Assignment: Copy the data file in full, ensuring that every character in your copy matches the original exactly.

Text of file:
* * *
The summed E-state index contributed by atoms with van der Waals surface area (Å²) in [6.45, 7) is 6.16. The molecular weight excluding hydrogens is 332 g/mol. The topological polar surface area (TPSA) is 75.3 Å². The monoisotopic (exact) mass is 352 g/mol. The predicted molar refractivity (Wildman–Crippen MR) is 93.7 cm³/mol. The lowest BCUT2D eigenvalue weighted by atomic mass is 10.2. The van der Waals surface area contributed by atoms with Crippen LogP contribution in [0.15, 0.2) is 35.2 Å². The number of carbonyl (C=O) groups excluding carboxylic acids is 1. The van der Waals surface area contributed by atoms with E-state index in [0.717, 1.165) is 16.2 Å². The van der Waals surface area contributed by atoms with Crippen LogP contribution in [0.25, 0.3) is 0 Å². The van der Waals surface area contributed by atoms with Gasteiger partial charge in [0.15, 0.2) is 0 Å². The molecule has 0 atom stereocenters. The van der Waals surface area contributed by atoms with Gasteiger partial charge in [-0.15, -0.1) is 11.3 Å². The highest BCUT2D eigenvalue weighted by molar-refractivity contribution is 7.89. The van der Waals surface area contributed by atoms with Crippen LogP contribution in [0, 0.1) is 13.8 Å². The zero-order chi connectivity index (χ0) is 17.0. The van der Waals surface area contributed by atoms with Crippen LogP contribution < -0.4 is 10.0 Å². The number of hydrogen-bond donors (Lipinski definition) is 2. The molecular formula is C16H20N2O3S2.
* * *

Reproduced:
The summed E-state index contributed by atoms with van der Waals surface area (Å²) in [6.45, 7) is 6.16. The molecular weight excluding hydrogens is 332 g/mol. The topological polar surface area (TPSA) is 75.3 Å². The monoisotopic (exact) mass is 352 g/mol. The predicted molar refractivity (Wildman–Crippen MR) is 93.7 cm³/mol. The lowest BCUT2D eigenvalue weighted by atomic mass is 10.2. The van der Waals surface area contributed by atoms with Crippen LogP contribution in [0.15, 0.2) is 35.2 Å². The number of carbonyl (C=O) groups excluding carboxylic acids is 1. The van der Waals surface area contributed by atoms with E-state index in [0.717, 1.165) is 16.2 Å². The van der Waals surface area contributed by atoms with Crippen LogP contribution in [0.25, 0.3) is 0 Å². The van der Waals surface area contributed by atoms with Gasteiger partial charge in [0.15, 0.2) is 0 Å². The molecule has 0 atom stereocenters. The van der Waals surface area contributed by atoms with Gasteiger partial charge in [-0.15, -0.1) is 11.3 Å². The highest BCUT2D eigenvalue weighted by molar-refractivity contribution is 7.89. The van der Waals surface area contributed by atoms with Crippen LogP contribution in [0, 0.1) is 13.8 Å². The zero-order chi connectivity index (χ0) is 17.0. The van der Waals surface area contributed by atoms with Crippen LogP contribution < -0.4 is 10.0 Å². The number of hydrogen-bond donors (Lipinski definition) is 2. The molecular formula is C16H20N2O3S2.